TABLE 1
Ingredients of Fluid 1, 2, 3
Fluid 1 Fluid 2 Fluid 3
Ingredient (1000 mPa s) (2000 mPa s) (3600 mPa s)
carboxy vinyl polymer 0.42 0.53 0.56
L-arginine 0.74 0.95 1.00
edetate sodium 0.05 0.05 0.05
polysorbate 80 0.10 0.10 0.10
concentrated glycerin 1.00 1.00 1.00
sodium chloride 0.50 0.50 0.50
purified water 97.19 96.87 96.79
Total 100% 100% 100%

Also, three of airless fluid dispensing systems which can spray 100 mg of the fluid with a single pumping action were prepared, i.e., according to the present invention (referred to simply as “Invention”), and according to the conventional technique (referred to simply as “Comparison 1” and “Comparison 2”). Those airless fluid dispensing systems were filled with five (5) grams of each of Fluid 1, 2, 3, individually for following experiments.

Invention, Comparison 1 and Comparison 2 were filled with Fluid 1 (viscosity: 1000 mPas), and the fluid weight (mg) sprayed by each pumping action was plotted in accordance with the number of pumping actions, thereby to obtain the chart of FIG. 12. As clearly illustrated in this chart, the dispensing system of Invention was able to continuously supply the predetermined or expected dosage (referred to as “preset dosage D”, which was set as 100 mg in the experiments) just before all of the fluid was dispensed. On the contrary, the dispensing systems of Comparison 1 and Comparison 2 dispensed the fluid less than the preset dosage, thus, were not able to spray the preset dosage of the fluid after thirty (30) through forty (40) pumping actions.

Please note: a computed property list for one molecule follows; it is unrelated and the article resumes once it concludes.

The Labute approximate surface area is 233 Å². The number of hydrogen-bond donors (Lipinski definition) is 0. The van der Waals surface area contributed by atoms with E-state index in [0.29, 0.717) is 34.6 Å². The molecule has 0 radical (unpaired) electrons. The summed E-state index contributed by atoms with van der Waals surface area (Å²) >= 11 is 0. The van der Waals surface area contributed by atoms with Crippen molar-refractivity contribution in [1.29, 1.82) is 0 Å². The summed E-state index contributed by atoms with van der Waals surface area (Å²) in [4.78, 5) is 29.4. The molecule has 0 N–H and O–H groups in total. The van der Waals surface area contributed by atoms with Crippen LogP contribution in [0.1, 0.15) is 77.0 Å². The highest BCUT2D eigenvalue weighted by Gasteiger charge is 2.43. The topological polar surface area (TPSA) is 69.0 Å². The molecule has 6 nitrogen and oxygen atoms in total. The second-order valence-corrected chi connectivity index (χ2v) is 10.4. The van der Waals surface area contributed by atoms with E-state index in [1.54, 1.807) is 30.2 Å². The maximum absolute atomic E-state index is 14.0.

Similarly, the dispensing systems of Invention, Comparison 1 and Comparison 2 were filled also with Fluid 2 (viscosity: 2000 mPas) and Fluid 3 (viscosity: 3600 mPas), and the fluid weight (mg) sprayed by each pumping action were plotted in accordance with the number of pumping actions, thereby to obtain the charts of FIGS. 13 and 14, respectively. As clearly shown in these charts, despite variation of viscosity of the fluid, the dispensing system of Invention was able to continuously spray the preset dosage just before all of the fluid was dispensed, however, the dispensing systems of Comparison 1 and 2 were not able to spray the preset dosage of the fluid even though sufficient amount of the fluid remains in the fluid container. Therefore, the dispensing system of Invention is much more advantageous than those of Comparison 1 and Comparison 2 in dispensing the sprayed fluid in an expected and stable manner.

Next, another comparison experiments were made for the dispensing systems of Invention, Comparison 1 and Comparison 2, regarding how much amount of the fluid can be completely used and how stably the fluid can be dispensed. Firstly, some particular values are defined as follows:

WO: Weight of fluid initially filled in each dispensing system (which is 5 grams in this experiment);